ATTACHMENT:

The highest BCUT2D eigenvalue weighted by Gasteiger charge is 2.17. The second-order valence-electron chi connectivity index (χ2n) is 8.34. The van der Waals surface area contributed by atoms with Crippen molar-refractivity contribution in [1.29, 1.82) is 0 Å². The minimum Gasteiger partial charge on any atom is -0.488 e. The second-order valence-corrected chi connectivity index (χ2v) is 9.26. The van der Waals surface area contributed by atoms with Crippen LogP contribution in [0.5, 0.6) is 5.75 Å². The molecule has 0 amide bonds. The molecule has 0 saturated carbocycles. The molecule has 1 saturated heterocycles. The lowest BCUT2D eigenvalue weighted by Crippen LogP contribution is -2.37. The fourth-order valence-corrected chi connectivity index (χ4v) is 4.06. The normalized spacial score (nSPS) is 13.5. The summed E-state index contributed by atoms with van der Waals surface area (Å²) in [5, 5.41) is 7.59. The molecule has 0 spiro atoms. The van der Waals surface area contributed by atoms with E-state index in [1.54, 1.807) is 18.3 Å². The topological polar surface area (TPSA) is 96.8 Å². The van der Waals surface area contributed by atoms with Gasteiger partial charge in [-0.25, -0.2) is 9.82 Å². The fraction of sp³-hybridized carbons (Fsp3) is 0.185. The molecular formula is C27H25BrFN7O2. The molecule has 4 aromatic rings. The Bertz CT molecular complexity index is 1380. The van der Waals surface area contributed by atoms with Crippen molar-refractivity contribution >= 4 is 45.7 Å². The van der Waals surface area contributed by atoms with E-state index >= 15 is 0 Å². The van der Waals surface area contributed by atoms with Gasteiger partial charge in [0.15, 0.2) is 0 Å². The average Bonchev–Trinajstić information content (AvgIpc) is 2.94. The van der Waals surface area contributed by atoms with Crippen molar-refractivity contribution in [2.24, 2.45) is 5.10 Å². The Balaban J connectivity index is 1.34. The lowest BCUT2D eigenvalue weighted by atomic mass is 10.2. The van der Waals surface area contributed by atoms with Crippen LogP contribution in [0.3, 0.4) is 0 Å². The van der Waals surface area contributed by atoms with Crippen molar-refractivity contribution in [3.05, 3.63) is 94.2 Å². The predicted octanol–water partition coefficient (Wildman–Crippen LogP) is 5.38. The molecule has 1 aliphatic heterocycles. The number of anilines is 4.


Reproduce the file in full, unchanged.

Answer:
The highest BCUT2D eigenvalue weighted by Gasteiger charge is 2.17. The second-order valence-electron chi connectivity index (χ2n) is 8.34. The van der Waals surface area contributed by atoms with Crippen molar-refractivity contribution in [1.29, 1.82) is 0 Å². The minimum Gasteiger partial charge on any atom is -0.488 e. The second-order valence-corrected chi connectivity index (χ2v) is 9.26. The van der Waals surface area contributed by atoms with Crippen LogP contribution in [0.5, 0.6) is 5.75 Å². The molecule has 0 amide bonds. The molecule has 0 saturated carbocycles. The molecule has 1 saturated heterocycles. The lowest BCUT2D eigenvalue weighted by Crippen LogP contribution is -2.37. The fourth-order valence-corrected chi connectivity index (χ4v) is 4.06. The normalized spacial score (nSPS) is 13.5. The summed E-state index contributed by atoms with van der Waals surface area (Å²) in [5, 5.41) is 7.59. The molecule has 0 spiro atoms. The van der Waals surface area contributed by atoms with E-state index in [1.54, 1.807) is 18.3 Å². The topological polar surface area (TPSA) is 96.8 Å². The van der Waals surface area contributed by atoms with Gasteiger partial charge in [-0.25, -0.2) is 9.82 Å². The fraction of sp³-hybridized carbons (Fsp3) is 0.185. The molecular formula is C27H25BrFN7O2. The molecule has 4 aromatic rings. The Bertz CT molecular complexity index is 1380. The van der Waals surface area contributed by atoms with Crippen molar-refractivity contribution >= 4 is 45.7 Å². The van der Waals surface area contributed by atoms with E-state index >= 15 is 0 Å². The van der Waals surface area contributed by atoms with Gasteiger partial charge in [0.15, 0.2) is 0 Å². The average Bonchev–Trinajstić information content (AvgIpc) is 2.94. The van der Waals surface area contributed by atoms with Crippen molar-refractivity contribution in [2.24, 2.45) is 5.10 Å². The Balaban J connectivity index is 1.34. The lowest BCUT2D eigenvalue weighted by atomic mass is 10.2. The van der Waals surface area contributed by atoms with Crippen LogP contribution in [0.3, 0.4) is 0 Å². The van der Waals surface area contributed by atoms with Crippen molar-refractivity contribution in [3.05, 3.63) is 94.2 Å². The predicted octanol–water partition coefficient (Wildman–Crippen LogP) is 5.38. The molecule has 1 aliphatic heterocycles. The number of anilines is 4.